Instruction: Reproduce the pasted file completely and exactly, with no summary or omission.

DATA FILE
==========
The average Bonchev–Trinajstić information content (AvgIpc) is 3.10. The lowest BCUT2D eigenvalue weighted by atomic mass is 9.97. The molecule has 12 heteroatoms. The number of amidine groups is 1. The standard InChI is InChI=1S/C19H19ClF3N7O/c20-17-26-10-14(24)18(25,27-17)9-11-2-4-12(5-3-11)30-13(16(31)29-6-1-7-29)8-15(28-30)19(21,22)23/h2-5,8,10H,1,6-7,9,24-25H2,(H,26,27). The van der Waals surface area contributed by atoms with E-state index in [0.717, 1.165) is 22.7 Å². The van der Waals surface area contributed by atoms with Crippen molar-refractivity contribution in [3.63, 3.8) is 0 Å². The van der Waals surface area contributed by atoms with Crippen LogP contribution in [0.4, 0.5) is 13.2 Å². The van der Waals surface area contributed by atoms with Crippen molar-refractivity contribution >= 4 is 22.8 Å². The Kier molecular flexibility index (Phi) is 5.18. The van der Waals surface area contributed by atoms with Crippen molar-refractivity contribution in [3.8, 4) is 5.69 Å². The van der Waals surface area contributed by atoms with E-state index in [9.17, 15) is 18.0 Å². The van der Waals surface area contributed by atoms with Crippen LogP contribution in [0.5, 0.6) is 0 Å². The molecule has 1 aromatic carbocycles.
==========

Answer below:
The average Bonchev–Trinajstić information content (AvgIpc) is 3.10. The lowest BCUT2D eigenvalue weighted by atomic mass is 9.97. The molecule has 12 heteroatoms. The number of amidine groups is 1. The standard InChI is InChI=1S/C19H19ClF3N7O/c20-17-26-10-14(24)18(25,27-17)9-11-2-4-12(5-3-11)30-13(16(31)29-6-1-7-29)8-15(28-30)19(21,22)23/h2-5,8,10H,1,6-7,9,24-25H2,(H,26,27). The van der Waals surface area contributed by atoms with E-state index in [0.717, 1.165) is 22.7 Å². The van der Waals surface area contributed by atoms with Crippen molar-refractivity contribution in [3.63, 3.8) is 0 Å². The van der Waals surface area contributed by atoms with Crippen LogP contribution in [0.4, 0.5) is 13.2 Å². The van der Waals surface area contributed by atoms with Crippen molar-refractivity contribution >= 4 is 22.8 Å². The Kier molecular flexibility index (Phi) is 5.18. The van der Waals surface area contributed by atoms with Crippen molar-refractivity contribution in [3.8, 4) is 5.69 Å². The van der Waals surface area contributed by atoms with E-state index in [9.17, 15) is 18.0 Å². The van der Waals surface area contributed by atoms with Crippen LogP contribution in [0.5, 0.6) is 0 Å². The molecule has 1 aromatic carbocycles.